[LINK] iiNet case now in court
stil at stilgherrian.com
Thu Mar 26 14:55:41 EST 2009
On 26/03/2009, at 2:44 PM, Rick Welykochy wrote:
> As well, DtecNet's evidence would likely consists of inspection and
> of individual packets of bit torrent data streams. If they solely go
> by the
> name of the file being transfered, that, IMHO, is not sufficient
> proof of
> copyright infringement.
> The question becomes whose copyright? Just because a bit torrent
> file is
> called "Crash 2003.avi" does not mean the file contains either of
> the two
> popular commercially released films called Crash.
Whether this specific technology does it this way or not, I don't
The BitTorrent protocol includes transmitting a hash of the file
contents, so the recipients cn be reassured they've got the right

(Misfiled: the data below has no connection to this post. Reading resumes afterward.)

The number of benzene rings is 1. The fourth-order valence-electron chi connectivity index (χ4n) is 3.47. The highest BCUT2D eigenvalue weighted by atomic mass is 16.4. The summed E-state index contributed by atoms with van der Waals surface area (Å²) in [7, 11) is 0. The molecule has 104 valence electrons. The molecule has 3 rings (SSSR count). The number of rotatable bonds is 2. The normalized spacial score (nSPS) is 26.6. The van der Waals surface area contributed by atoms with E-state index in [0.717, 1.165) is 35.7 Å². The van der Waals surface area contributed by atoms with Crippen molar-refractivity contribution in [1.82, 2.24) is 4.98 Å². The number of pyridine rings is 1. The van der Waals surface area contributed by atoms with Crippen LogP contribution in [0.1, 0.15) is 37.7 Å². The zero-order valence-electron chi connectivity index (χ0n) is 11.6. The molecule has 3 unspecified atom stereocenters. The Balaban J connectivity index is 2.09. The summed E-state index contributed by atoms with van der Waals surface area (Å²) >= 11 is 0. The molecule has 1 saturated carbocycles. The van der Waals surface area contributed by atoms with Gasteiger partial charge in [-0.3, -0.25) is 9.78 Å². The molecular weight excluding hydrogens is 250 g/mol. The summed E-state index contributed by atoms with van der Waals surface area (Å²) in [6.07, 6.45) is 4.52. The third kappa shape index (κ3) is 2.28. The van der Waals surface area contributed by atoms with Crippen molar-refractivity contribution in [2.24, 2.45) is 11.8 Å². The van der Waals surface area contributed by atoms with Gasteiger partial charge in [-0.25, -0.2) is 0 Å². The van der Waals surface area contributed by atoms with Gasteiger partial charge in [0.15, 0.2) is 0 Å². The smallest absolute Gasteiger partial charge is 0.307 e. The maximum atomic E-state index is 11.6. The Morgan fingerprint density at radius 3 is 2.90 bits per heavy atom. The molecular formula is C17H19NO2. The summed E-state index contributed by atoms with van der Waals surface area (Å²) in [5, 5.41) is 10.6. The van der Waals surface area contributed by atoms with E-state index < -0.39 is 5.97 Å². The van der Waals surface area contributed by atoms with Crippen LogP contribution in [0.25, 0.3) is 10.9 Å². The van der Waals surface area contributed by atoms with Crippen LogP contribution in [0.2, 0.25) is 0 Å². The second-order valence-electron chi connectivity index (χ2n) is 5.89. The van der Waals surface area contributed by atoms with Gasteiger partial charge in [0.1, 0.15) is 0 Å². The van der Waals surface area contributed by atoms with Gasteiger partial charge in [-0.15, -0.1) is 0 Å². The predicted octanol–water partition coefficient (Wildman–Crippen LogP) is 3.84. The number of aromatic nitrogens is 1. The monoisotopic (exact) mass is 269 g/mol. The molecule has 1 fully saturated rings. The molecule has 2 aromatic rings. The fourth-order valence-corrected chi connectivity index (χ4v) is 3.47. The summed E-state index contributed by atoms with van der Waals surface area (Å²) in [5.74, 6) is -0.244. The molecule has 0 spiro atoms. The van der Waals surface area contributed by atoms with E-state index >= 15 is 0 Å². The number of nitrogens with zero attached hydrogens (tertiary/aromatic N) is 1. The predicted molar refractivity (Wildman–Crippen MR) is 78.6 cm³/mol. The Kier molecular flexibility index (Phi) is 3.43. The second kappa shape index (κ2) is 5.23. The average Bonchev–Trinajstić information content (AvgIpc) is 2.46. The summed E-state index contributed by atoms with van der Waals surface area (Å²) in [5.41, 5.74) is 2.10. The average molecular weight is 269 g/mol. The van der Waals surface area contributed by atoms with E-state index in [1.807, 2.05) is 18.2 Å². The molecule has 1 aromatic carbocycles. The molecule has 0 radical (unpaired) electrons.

file. One anti-piracy thingo which was described at a recent
conference matched that hash against a list of "known infringing
copies" of files.
Now that still doesn't address the fundamental question of whether a
copy of a file is an "infringing" copy, because that depends on the
And quite frankly I thought the guy selling this technology was full
of snake oil. I change one byte of the "infringing" copy an the hash
is different, and no longer on their list of "known infringing"
copies. Plus it all fails as soon as people turn on the encryption
tools in their BitTorrent clients.
Still, I'm sure he did a sufficiently impressive demo to get a few
dollars out of his investors... [sigh]
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